So you see for Internode, the best tool for the job was one that offered seamless syncing with their iPhones.
C’est la vie.
In writing this I am reminded of a friend who would laugh at me while I spent half an hour on the terminal trying to connect to a WPA encrypted wireless network. His Mac would just work straight away (like what we have now with NetworkManager). For me, a closed operating system wasn’t the best tool for the job, so I persisted with countless hours of command line work to associate with an access point.
I know that this boils down to a world view and I don’t consider myself a free software Zionist, but maybe I have been – or maybe I am. If so, maybe I shouldn’t be.
It’s too tiring to keep on fighting for the adoption of free software and maybe we just shouldn’t be in the first place. I’m reminded of that quote from Linus:
The thing is, at least to me personally, Microsoft just isn’t relevant to what I do. That might sound strange, since they are clearly the dominant player in the market that Linux is in, but the thing is: I’m not in the ”market.” I’m interested in Linux because of the technology, and Linux wasn’t started as any kind of rebellion against the ”evil Microsoft empire.” Quite the reverse, in fact: from a technology angle, Microsoft really has been one of the least interesting companies. So I’ve never seen it as a ”Linus versus Bill” thing. I just can’t see myself in the position of the nemesis, since I just don’t care enough. To be a nemesis, you have to actively try to destroy something, don’t you? Really, I’m not out to destroy Microsoft. That will just be a completely unintentional side effect.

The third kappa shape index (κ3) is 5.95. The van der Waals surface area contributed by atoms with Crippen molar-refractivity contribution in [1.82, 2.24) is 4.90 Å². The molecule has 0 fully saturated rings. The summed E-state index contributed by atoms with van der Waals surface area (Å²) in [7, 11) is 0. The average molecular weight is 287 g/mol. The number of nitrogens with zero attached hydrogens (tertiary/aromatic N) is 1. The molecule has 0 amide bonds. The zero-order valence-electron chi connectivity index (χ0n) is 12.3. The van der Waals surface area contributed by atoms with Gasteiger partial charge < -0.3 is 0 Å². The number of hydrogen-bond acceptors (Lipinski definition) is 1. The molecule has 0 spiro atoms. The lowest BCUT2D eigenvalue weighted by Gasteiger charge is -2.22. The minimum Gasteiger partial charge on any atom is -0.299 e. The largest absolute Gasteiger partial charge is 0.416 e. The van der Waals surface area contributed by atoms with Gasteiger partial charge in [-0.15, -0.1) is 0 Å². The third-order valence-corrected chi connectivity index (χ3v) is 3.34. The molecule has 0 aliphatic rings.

I like that. He’s just getting on with the job of making great open source software because he believes it’s a better way. He doesn’t care what the rest of the world does (at least, that’s what I read from it). That’s what I want. I just don’t want to care any more.
So what’s the point of this post? Well I feel that more and more my own attitude is changing from one of championing free software regardless of circumstance, to a more apathetic position something along the lines of, “I use Linux, you use whatever you want. If you want Microsoft Windows and Office, then go use that.”
If you think that .NET is the future of the Linux desktop, then go right ahead and use it.
Wanna store all your data in proprietary formats? Feel free.
My brother loves Linux and free software now (it’s taken about 10 years of constant barraging to get him to use it) but his wife simply “must” use Outlook. So he still runs Outlook for all their mail. Weird, but OK.
From now on, I won’t push Linux and free software (I’ll probably re-do MakeTheMove to reflect this, someday). This has all been the result of a long time frustration bubbling under the surface, but more recently the culmination of hundreds of events, conversations and epiphanies I’ve had and experienced over the last 6 months or so. I’m done. I’ll simply use what I want to use and leave everyone else to their own devices. If they want to also use free software, as always I’ll be happy to help.